Adoption support groups help families find some common ground.
Before Veronique MacDonald and her husband adopted their first child from Texas, the couple had to go through many hours of parenting training and visits from social workers to get a stamp of approval as adoptive parents.
But none of that prepared MacDonald for what she says was a vacant reception from other mothers when she attended her first playgroup with her then-infant daughter. “All the other women were talking about their pregnancies and delivery stories, but people froze with me because I had none,” says MacDonald, a Bucktown resident, whose child is now four years old. “They did not know what to do with [us], and I thought if that was the kind of reaction we were going to get after all this work, it would destroy everything we were trying to do.”
MacDonald turned to the local support group Chicago Area Families for Adoption to start her own playgroup for families with adopted children in 2004. The group now includes about 15 families with children from both domestic and international backgrounds, and it meets monthly at playgrounds, museums and other locales. But MacDonald says she has a loftier goal than socializing with people in similar situations. “We are trying to create an environment where the kids know that there are other kids who are adopted, and that you can have different types of families and that it is okay,” she says.
Her CAFFA-sponsored playgroup is one of many Chicago-area support groups that revolve around families with adopted children. Some are open to all families while others cater to families with children from specific countries or regions, and others are affiliated with local adoption agencies. Joan Jaeger, vice president of marketing for The Cradle, an agency in Evanston, says these groups can be a useful tool for families once they settle in with their new additions. “They have informal workshops, and they have workshops on specific topics that are more specific to adoptive families,” she says, including delicate subjects like being a “conspicuous” family, where the kids are a different race from their parents. “On the other end of the spectrum, the groups have informal get-togethers just to have fun. But they all offer opportunities to network and learn from one another.”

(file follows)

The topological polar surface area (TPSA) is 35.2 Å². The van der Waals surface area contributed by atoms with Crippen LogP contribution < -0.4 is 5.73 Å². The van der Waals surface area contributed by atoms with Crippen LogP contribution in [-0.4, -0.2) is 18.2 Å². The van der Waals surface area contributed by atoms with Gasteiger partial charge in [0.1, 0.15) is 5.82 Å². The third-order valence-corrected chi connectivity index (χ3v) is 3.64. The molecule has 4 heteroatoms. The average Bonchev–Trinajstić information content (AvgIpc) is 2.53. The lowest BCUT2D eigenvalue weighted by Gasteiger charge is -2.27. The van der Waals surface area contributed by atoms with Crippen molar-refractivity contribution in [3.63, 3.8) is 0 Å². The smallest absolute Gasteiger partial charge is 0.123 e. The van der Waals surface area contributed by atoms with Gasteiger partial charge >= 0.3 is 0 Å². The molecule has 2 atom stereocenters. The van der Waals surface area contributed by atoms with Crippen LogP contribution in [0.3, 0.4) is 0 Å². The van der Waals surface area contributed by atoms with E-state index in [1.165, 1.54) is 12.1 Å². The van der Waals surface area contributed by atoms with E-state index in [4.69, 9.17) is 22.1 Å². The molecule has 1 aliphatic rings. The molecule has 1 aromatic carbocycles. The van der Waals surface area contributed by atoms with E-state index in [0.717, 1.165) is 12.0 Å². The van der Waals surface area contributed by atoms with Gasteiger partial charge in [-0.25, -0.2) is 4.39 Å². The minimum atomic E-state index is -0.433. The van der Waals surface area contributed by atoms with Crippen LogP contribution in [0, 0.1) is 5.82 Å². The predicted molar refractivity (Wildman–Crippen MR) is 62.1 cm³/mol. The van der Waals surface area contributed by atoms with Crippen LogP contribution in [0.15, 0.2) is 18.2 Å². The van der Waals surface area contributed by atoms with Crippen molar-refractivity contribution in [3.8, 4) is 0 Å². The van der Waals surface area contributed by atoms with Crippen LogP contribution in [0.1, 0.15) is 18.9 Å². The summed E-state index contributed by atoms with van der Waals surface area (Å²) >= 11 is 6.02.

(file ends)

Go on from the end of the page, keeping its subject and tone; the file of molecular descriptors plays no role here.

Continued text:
Schaumburg resident Cheryl Kruger got involved with the Illinois chapter of Families for Russian and Ukrainian Adoption after adopting a child from Russia in 2001. The group offers outings, education programs and specific resources for adopted children from Eastern Europe, like identifying fetal alcohol syndrome (a problem that tends to be widespread in babies from this region). Kruger says she joined because she wanted her son, now six, to maintain a connection with his birth country, and she says he’s found it by attending group cultural events like the celebration of Russian Orthodox Christmas, which takes place in January. “When we had our summer picnic in August, he and another boy were standing around the Russian flag and were really excited. He does [connect] with his Russian identity,” Kruger says.
Jamie Polit, the mother of two adopted children from China, had similar goals when she joined the Chicago chapter of Families with Children from China, one of the larger adoptive family social networking groups in the city with more than 400 families as members. Through the group, Polit and her children have attended a variety of educational and social events that have covered everything from how to respond to questions about their multicultural family to group outings in Chinatown. “We do ‘wise up’ sessions for the children,” Polit says. “They help them learn how to answer questions or choose not to answer questions. Sometimes they get asked inappropriate questions about their family situations, and these sessions give them the tools to be prepared.”
For more info on Chicago Area Families for Adoption, go to caffa.org.